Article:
Help the Hellbender!

ArrayJune 11, 2015 at 12:45 pm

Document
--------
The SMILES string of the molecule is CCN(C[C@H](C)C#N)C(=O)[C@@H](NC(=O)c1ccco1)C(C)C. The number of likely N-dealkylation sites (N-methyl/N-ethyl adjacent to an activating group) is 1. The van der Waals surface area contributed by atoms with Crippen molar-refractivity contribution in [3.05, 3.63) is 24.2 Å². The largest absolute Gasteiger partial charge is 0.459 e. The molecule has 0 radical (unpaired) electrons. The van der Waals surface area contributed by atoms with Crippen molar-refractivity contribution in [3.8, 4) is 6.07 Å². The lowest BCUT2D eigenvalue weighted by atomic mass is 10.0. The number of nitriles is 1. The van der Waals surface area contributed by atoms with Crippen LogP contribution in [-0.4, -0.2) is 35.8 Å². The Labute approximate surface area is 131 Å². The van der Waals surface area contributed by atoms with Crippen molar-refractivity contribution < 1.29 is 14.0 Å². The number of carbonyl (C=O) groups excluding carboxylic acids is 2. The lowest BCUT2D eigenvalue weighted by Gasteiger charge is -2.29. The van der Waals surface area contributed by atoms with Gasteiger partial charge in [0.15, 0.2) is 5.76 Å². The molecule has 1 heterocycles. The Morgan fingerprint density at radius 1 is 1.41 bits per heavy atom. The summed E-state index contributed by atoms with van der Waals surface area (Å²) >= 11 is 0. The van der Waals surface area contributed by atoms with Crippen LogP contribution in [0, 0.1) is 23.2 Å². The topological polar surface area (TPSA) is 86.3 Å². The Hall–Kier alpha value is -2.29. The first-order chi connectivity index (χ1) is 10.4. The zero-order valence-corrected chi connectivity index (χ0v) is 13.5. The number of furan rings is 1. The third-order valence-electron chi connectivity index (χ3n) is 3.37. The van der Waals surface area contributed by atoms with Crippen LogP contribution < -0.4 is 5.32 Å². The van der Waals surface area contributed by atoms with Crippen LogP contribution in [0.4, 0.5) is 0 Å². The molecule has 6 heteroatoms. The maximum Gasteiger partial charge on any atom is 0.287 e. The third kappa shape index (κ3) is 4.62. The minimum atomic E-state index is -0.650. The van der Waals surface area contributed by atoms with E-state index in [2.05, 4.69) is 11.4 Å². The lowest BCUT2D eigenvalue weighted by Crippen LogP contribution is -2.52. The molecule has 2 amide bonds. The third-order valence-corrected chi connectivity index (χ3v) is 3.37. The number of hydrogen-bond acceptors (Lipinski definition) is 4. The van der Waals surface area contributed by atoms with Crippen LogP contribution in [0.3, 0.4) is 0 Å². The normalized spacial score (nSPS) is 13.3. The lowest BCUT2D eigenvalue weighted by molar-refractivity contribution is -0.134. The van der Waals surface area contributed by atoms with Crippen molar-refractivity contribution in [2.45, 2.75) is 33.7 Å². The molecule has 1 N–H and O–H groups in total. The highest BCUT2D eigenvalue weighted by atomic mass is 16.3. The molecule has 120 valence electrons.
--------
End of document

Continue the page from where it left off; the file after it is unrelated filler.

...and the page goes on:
Recently, I traveled to Indiana and spent time at my Alma Mater – Purdue University and visited with a former classmate and life-long friend Dr. Rod Williams. Rod is conducting some pretty interesting work with an endangered salamander – the Eastern Hellbender, also known as the Devil Dog. [caption id="attachment_703" align="alignright" width="430"]Adult Hellbender -- Photo by Dr. Rod Williams Adult Hellbender -- Photo by Dr. Rod Williams[/caption] If you happened to be swimming in a river in the Midwest and came across this critter you would see how it earned its name.This is one of North America’s largest salamanders, which can grow to nearly 2 feet long and live to almost 30 years old.This animal breathes through its skin, so it has long skin-folds along its abdomen that resemble lasagna. It typically hides under large rocks during the day, and comes out at night to feed on crayfish so it has little bitty eyes. Regardless of the Hellbenders appearance, it was pretty cool to see this animal in person.  To put this in perspective, a Hellbender is about 8 times the size of the, eastern newt, a species that probably most Mainers are familiar with (whether you know it or not). This species likely never occurred in Maine, but in states where it does occur, like Indiana, Hellbender populations have been steadily declining. Like many declining aquatic species, Hellbenders are very sensitive to disturbance to their riverine habitat; they require clean and well-oxygenated water to thrive. Recent research has suggested that most of Indiana’s Hellbenders are geriatric and living spatially isolated from each other in the few remaining drainages that support them. This results in limited opportunities to “hook-up” and produce offspring. Dr. Williams’ current work involves captive rearing and translocation of animals to supplement these declining populations.  I was able to visit the captive rearing facility and handle a few of the animals in person.  [caption id="attachment_705" align="alignleft" width="328"]Eastern Hellbender captive rearing facility at Purdue University. Eastern Hellbender captive rearing facility at Purdue University.[/caption] Dr. Williams calls this phase of the project “head-starting” because the animals are raised until 2-3 years old in an environment that has clean water, adequate food resources, and is free from predators, affording this vulnerable salamander the best chance for survival in the wild. Of course, while they are being given the “free ride” at Williams’ facility, his crew is conducting additional research on water flow regimes and animal behavior. These experiments will be testing biologists' ability to “condition” these young salamanders to threats and pathogens they’ll face once released back into the wild.   Once these large salamanders are ready to be released into the wild, Williams’ crew along with Indiana Department of Natural Resources and Indiana Department of Environmental Management select suitable release sites within the hellbender’s natural range. In order for the animal have the best chance of avoiding predators upon release, Dr. Williams utilizes some really cool artificial nest chambers. [caption id="attachment_706" align="alignright" width="371"]Artificial Rock Den for Eastern Hellbender -- Photo by Dr. Rod Williams Artificial Rock Den for Eastern Hellbender -- Photo by Dr. Rod Williams[/caption] These chambers or formed out of concrete and wire mesh and have a large enough opening in the front to allow the Hellbender access in and out of the chamber, but to keep out larger predators, such as river otters. The chamber can also be opened at the top to allow Dr. Williams’ researchers easy access for re-capturing the animal, to check for reproduction, or evacuating unwelcome guests, like catfish. Dr. Williams’ lab is currently rearing 235 juvenile hellbenders from eggs originally collected from these artificial nest chambers.     Hopefully, this program will help restore Eastern Hellbender populations in Indiana and elsewhere in their range. [caption id="attachment_707" align="alignright" width="379"]Dr. Rod Williams with an Adult Eastern Hellbender Dr. Rod Williams with an Adult Eastern Hellbender[/caption]   For more information or to see how you can help the Hellbender visit: or Dr. Williams’ homepage: